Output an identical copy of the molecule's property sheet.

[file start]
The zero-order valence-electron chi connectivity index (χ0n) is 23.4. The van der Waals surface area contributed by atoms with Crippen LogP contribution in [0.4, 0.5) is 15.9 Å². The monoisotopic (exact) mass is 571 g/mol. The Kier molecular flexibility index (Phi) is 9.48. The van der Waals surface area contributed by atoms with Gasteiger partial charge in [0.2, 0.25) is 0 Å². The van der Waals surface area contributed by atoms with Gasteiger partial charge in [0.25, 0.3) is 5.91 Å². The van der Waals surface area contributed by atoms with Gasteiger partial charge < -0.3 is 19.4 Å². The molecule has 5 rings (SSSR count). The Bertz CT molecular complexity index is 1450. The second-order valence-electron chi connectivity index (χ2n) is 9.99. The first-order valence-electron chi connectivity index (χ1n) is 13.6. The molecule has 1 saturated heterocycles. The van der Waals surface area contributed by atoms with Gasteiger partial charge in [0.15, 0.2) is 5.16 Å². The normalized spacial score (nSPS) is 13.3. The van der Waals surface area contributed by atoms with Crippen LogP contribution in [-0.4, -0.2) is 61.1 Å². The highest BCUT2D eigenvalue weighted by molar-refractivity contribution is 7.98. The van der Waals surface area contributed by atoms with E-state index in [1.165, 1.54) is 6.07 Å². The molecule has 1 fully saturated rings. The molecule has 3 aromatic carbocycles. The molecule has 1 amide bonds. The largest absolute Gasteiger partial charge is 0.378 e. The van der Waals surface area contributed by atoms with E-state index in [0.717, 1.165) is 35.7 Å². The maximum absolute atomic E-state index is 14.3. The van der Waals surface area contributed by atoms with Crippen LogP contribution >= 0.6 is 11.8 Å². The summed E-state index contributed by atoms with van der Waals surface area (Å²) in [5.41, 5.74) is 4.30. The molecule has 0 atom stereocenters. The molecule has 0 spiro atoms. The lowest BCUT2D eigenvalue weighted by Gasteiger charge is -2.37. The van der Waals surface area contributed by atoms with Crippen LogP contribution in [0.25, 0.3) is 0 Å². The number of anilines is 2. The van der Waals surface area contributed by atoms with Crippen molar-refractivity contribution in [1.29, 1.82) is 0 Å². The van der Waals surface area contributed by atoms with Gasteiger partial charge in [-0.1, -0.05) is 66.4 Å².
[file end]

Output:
The zero-order valence-electron chi connectivity index (χ0n) is 23.4. The van der Waals surface area contributed by atoms with Crippen LogP contribution in [0.4, 0.5) is 15.9 Å². The monoisotopic (exact) mass is 571 g/mol. The Kier molecular flexibility index (Phi) is 9.48. The van der Waals surface area contributed by atoms with Gasteiger partial charge in [0.2, 0.25) is 0 Å². The van der Waals surface area contributed by atoms with Gasteiger partial charge in [0.25, 0.3) is 5.91 Å². The van der Waals surface area contributed by atoms with Gasteiger partial charge < -0.3 is 19.4 Å². The molecule has 5 rings (SSSR count). The Bertz CT molecular complexity index is 1450. The second-order valence-electron chi connectivity index (χ2n) is 9.99. The first-order valence-electron chi connectivity index (χ1n) is 13.6. The molecule has 1 saturated heterocycles. The van der Waals surface area contributed by atoms with Gasteiger partial charge in [0.15, 0.2) is 5.16 Å². The normalized spacial score (nSPS) is 13.3. The van der Waals surface area contributed by atoms with Crippen LogP contribution in [-0.4, -0.2) is 61.1 Å². The highest BCUT2D eigenvalue weighted by molar-refractivity contribution is 7.98. The van der Waals surface area contributed by atoms with E-state index in [1.165, 1.54) is 6.07 Å². The molecule has 1 fully saturated rings. The molecule has 3 aromatic carbocycles. The molecule has 1 amide bonds. The largest absolute Gasteiger partial charge is 0.378 e. The van der Waals surface area contributed by atoms with E-state index in [0.717, 1.165) is 35.7 Å². The maximum absolute atomic E-state index is 14.3. The van der Waals surface area contributed by atoms with Crippen LogP contribution >= 0.6 is 11.8 Å². The summed E-state index contributed by atoms with van der Waals surface area (Å²) in [5.41, 5.74) is 4.30. The molecule has 0 atom stereocenters. The molecule has 0 spiro atoms. The lowest BCUT2D eigenvalue weighted by Gasteiger charge is -2.37. The van der Waals surface area contributed by atoms with Crippen LogP contribution in [0.25, 0.3) is 0 Å². The number of anilines is 2. The van der Waals surface area contributed by atoms with Crippen molar-refractivity contribution in [1.29, 1.82) is 0 Å². The van der Waals surface area contributed by atoms with Gasteiger partial charge in [-0.1, -0.05) is 66.4 Å².